Case in Point Problem: A residential urban area near a major California University is plagued by public intoxication and related problems. Availability of cheap alcopop products perceived to be an instigating factor.
Prevention Strategies No need to reinvent the wheel Zoning and land use ordinances Responsible beverage service training Social host policies Nuisance abatement Deemed approved ordinances Crime-free multi-housing training
COMMUNITY PLANNING: A MENU FOR ACTION Exercise: community planning Current Norms Current Policy Strategies Next Steps SECTOR:______ SECTOR:______ SECTOR:______ SECTOR:______ Group Activity
Module 3: Getting Policy Adopted • Community Organizing • There Oughta Be a Law • Media Advocacy • Talking to Policymakers • NonProfit Advocacy • Developing Advocacy Skills
Community Organizing Develop constituency for change. Build support for policies. Organize different parts of the community to play strategic roles. Develop leadership, sustainability.
Leadership Development Legitimacy Visibility Scope of influence Group cohesiveness
Steps in the Community Organizing Process • Assessment • Know the community and its issues. • Coalition-building • Invite people to join together to make change. • Mobilization and action • Engage the community and facilitate action. • Planning • Select the real issues the community can change.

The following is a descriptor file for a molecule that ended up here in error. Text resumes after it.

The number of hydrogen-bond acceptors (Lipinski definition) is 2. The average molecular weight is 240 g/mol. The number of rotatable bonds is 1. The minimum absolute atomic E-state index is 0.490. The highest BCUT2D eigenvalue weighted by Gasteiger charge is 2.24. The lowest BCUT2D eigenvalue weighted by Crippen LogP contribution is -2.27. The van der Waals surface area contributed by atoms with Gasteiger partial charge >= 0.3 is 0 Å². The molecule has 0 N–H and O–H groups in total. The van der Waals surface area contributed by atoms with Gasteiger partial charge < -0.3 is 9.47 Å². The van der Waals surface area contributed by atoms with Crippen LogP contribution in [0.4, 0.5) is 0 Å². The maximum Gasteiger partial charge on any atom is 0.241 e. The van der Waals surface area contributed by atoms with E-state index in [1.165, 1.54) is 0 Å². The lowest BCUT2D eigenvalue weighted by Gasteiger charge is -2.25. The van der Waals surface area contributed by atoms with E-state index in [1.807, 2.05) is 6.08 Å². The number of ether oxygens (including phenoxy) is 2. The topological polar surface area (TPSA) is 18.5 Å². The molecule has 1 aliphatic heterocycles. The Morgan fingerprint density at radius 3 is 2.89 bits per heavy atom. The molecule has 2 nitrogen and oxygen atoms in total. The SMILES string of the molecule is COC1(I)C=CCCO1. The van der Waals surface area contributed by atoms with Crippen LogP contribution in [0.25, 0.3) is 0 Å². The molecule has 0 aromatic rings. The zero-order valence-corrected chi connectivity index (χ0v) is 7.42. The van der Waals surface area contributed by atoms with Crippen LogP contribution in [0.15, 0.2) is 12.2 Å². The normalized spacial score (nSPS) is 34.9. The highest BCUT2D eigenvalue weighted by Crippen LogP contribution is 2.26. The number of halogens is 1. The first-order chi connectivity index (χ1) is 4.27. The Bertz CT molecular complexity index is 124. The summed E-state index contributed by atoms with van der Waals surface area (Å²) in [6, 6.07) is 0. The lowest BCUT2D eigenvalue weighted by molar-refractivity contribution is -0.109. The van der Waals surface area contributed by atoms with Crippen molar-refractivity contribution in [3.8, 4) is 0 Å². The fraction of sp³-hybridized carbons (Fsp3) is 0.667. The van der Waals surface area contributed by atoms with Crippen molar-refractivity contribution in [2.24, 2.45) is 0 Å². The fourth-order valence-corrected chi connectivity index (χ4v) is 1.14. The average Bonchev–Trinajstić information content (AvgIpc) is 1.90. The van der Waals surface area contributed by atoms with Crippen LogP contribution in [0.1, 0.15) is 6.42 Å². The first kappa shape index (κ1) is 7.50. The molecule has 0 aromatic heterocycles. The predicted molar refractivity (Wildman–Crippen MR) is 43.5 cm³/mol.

Rules to Live By Know and communicate facts clearly and accurately. Learn the rules of the policy sandbox you’ll be playing in. Know your allies; work in a coordinated fashion. Know your opponents. Celebrate victories.
There oughta be a law and often there is • New policies based on existing laws or regulations • Educating the policymakers • Advocating policy change with key stakeholders and organizations
Media Advocacy • Framing the Content • - shaping the debate • Advancing the Policy • - influencing the policymakers • Framing the Access - setting the agenda